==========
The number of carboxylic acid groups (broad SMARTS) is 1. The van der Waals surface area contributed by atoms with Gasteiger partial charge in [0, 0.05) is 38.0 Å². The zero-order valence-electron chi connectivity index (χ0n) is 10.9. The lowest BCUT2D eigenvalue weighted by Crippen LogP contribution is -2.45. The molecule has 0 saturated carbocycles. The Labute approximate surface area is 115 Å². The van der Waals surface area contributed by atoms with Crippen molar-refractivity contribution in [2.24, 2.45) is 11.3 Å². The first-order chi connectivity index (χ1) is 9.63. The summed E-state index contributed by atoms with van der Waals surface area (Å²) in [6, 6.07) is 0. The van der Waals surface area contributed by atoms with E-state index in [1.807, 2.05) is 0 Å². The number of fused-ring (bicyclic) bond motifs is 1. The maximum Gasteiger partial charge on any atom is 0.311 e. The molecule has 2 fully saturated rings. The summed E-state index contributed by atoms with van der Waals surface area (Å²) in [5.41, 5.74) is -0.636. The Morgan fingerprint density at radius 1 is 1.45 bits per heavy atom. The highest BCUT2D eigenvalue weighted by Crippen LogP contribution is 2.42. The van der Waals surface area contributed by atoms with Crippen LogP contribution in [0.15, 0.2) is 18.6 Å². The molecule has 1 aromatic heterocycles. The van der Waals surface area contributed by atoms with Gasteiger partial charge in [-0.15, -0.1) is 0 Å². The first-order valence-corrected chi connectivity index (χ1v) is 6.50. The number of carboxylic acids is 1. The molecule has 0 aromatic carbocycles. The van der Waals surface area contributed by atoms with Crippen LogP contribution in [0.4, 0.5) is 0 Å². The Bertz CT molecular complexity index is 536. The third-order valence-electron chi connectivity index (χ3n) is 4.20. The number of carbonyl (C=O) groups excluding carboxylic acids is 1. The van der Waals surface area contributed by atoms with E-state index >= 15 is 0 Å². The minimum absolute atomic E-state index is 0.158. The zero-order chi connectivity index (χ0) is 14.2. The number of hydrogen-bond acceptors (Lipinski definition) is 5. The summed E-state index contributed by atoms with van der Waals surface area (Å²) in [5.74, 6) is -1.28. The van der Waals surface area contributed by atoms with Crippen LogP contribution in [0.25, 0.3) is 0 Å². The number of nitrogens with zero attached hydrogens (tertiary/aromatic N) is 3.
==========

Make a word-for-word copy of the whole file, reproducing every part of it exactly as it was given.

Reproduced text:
The number of carboxylic acid groups (broad SMARTS) is 1. The van der Waals surface area contributed by atoms with Gasteiger partial charge in [0, 0.05) is 38.0 Å². The zero-order valence-electron chi connectivity index (χ0n) is 10.9. The lowest BCUT2D eigenvalue weighted by Crippen LogP contribution is -2.45. The molecule has 0 saturated carbocycles. The Labute approximate surface area is 115 Å². The van der Waals surface area contributed by atoms with Crippen molar-refractivity contribution in [2.24, 2.45) is 11.3 Å². The first-order chi connectivity index (χ1) is 9.63. The summed E-state index contributed by atoms with van der Waals surface area (Å²) in [6, 6.07) is 0. The van der Waals surface area contributed by atoms with E-state index in [1.807, 2.05) is 0 Å². The number of fused-ring (bicyclic) bond motifs is 1. The maximum Gasteiger partial charge on any atom is 0.311 e. The molecule has 2 fully saturated rings. The summed E-state index contributed by atoms with van der Waals surface area (Å²) in [5.41, 5.74) is -0.636. The Morgan fingerprint density at radius 1 is 1.45 bits per heavy atom. The highest BCUT2D eigenvalue weighted by Crippen LogP contribution is 2.42. The van der Waals surface area contributed by atoms with Crippen LogP contribution in [0.15, 0.2) is 18.6 Å². The molecule has 1 aromatic heterocycles. The van der Waals surface area contributed by atoms with Gasteiger partial charge in [-0.15, -0.1) is 0 Å². The first-order valence-corrected chi connectivity index (χ1v) is 6.50. The number of carboxylic acids is 1. The molecule has 0 aromatic carbocycles. The van der Waals surface area contributed by atoms with Crippen LogP contribution in [0.4, 0.5) is 0 Å². The Bertz CT molecular complexity index is 536. The third-order valence-electron chi connectivity index (χ3n) is 4.20. The number of carbonyl (C=O) groups excluding carboxylic acids is 1. The van der Waals surface area contributed by atoms with E-state index >= 15 is 0 Å². The minimum absolute atomic E-state index is 0.158. The zero-order chi connectivity index (χ0) is 14.2. The number of hydrogen-bond acceptors (Lipinski definition) is 5. The summed E-state index contributed by atoms with van der Waals surface area (Å²) in [5.74, 6) is -1.28. The van der Waals surface area contributed by atoms with Crippen LogP contribution in [0.25, 0.3) is 0 Å². The number of nitrogens with zero attached hydrogens (tertiary/aromatic N) is 3.